Clearly nobody needs to make bread at home, and anyone who does does so because they like it, not because they find it easy or convenient. So saying a recipe for bread is easy and convenient isn´t saying all that much.
However, this bread is a good way of either getting into the bread habit, or of slipping back into it. It´s the easiest bread I´ve ever made, no question. It makes the famous NYT no-knead bread fussy by comparison.
It makes an honest to goodness wholemeal loaf, crunchy outside, springy inside, a bit chewy, with lots of flavour.
When you read the recipe you´ll think, like I did, "no way". Wishful thinking, you´ll say. It can´t be true. Mix flour and water and molasses and yeast in a bowl with a spoon, pour the battery dough just like that into a greased tin, leave it to rise there just once and bake straight away?
I fully expected to get a well-meaning but inedible brick, and if it had been a recipe from anyone but Ballymaloe´s Darina Allen, I wouldn´t have even bothered.
So try it. I think we´ll be having home made bread every day again. It´s the easiest thing in the world to mix three batches, bake them, all in an afternoon, freeze two loaves and have enough for the whole week.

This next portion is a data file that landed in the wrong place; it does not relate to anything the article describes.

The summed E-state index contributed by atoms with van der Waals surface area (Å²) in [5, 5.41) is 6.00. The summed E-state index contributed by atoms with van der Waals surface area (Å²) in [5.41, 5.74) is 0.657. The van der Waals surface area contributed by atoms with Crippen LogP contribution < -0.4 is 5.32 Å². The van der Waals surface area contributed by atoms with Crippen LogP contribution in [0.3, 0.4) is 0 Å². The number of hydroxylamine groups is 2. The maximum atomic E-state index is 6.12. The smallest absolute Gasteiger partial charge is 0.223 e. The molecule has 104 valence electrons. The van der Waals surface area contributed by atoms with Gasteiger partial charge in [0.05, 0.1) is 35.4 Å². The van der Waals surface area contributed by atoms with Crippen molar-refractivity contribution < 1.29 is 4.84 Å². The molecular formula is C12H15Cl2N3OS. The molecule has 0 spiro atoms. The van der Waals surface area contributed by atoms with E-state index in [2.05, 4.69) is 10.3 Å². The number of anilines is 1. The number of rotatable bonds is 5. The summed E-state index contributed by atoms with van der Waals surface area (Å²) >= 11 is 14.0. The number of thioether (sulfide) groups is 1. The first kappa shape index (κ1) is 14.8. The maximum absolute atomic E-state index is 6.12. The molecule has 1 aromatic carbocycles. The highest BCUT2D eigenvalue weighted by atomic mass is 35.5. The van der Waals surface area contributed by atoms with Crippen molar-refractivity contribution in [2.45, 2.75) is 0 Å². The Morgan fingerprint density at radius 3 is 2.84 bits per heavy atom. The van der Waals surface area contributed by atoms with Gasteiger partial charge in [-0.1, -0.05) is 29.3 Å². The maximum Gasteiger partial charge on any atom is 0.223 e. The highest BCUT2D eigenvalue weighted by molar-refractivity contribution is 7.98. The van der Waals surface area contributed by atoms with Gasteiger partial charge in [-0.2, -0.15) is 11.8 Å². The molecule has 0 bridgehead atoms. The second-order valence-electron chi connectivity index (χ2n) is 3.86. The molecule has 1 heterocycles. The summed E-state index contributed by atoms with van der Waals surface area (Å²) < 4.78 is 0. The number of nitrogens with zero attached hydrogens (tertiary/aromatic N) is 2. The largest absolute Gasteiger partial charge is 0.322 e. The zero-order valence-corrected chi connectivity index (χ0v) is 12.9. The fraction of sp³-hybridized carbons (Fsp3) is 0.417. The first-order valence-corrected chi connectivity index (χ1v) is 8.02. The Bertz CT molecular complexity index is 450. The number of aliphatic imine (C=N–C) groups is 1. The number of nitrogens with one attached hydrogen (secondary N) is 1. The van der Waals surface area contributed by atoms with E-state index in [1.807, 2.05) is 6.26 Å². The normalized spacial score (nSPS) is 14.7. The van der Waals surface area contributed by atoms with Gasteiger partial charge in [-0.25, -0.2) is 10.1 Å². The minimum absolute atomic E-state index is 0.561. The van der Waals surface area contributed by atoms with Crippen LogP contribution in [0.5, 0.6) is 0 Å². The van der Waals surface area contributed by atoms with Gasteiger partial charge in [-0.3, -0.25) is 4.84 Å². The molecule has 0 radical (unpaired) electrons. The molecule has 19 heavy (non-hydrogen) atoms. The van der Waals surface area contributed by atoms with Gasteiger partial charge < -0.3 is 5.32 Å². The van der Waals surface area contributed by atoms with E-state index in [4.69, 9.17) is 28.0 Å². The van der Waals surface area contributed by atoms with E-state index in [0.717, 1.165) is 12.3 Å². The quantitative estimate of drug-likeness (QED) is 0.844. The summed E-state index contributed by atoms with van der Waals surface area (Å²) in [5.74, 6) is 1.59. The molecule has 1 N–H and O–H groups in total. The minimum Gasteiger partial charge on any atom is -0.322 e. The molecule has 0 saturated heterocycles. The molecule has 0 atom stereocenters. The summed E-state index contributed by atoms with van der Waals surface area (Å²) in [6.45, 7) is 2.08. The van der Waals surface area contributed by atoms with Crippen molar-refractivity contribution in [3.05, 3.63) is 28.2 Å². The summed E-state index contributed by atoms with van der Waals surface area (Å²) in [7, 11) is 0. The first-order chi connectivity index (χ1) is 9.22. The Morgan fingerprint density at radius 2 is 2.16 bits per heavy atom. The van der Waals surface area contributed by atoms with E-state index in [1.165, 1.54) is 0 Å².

The full recipe, together with a few more, is in this Guardian article. They come from the book "Forgotten skills of cooking" which is a great book, although not the most practical, because, frankly, keeping chickens and growing cabbages ain´t in my line. I´ve borrowed it from the library, but I´m copying down a lot of recipes, so it´d definitely recommended.
However, just so you know, here are a few notes. The dough took one hour, not 20 minutes to rise. The rest is just as Darina Allen writes.
If you´re in Spain and can´t find strong brown flour for a reasonable price, buy gluten and add a heaping spoonful to your flour.
If you´re using powdered yeast, mix all the dry ingredients and then the treacle and water.